Tommy Vietor: Oh god.
President Barack Obama: But I wanted to give you a chance to talk about–
President Barack Obama: Tommy knows all about that. Every White House correspondent knows this trick.
Tommy Vietor: Is that Major Garrett down there? Alright here we go.
Ben Rhodes: Yeah… But I love that you obviously included the Copenhagen scene, the climate talks there. You know, for for a couple of reasons. I mean, one, because I think people need to read this and understand that when you hear about the Paris Agreement, the birthplace of that agreement was in Copenhagen. Right.
President Barack Obama: Right.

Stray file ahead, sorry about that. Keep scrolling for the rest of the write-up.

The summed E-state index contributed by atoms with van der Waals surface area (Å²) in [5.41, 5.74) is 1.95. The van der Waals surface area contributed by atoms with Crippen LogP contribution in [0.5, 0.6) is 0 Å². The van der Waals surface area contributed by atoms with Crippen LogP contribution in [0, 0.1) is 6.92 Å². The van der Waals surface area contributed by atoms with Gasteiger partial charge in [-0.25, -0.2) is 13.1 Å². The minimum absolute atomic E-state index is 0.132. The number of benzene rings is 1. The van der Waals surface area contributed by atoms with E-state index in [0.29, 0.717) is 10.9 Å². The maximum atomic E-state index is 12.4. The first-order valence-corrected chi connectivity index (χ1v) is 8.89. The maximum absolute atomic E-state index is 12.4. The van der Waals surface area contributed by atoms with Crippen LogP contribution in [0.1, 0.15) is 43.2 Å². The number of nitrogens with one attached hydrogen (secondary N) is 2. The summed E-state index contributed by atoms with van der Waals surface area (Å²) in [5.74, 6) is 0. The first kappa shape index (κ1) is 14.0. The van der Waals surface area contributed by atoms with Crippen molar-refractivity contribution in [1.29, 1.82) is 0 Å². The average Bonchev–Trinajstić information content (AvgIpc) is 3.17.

Ben Rhodes: Because that was the first time we’re able to kind of agree upon at least a framework where everybody was doing something to reduce their emissions, including China and India. And obviously the US as well as…
President Barack Obama: Copenhagen ends up being the foundation stone on which we are then able, eventually, to achieve Paris.
Ben Rhodes: Yeah, I mean.
President Barack Obama: Even though at the time Copenhagen was viewed by, and understandably by a lot of climate activists, as a failure. We actually snatched this little nugget.
Ben Rhodes: Yeah.
President Barack Obama: This basic principle that then over successive years were able to use as a lever to engage the Chinese, eventually the Indians, and finalize a Paris agreement towards the end of my second term.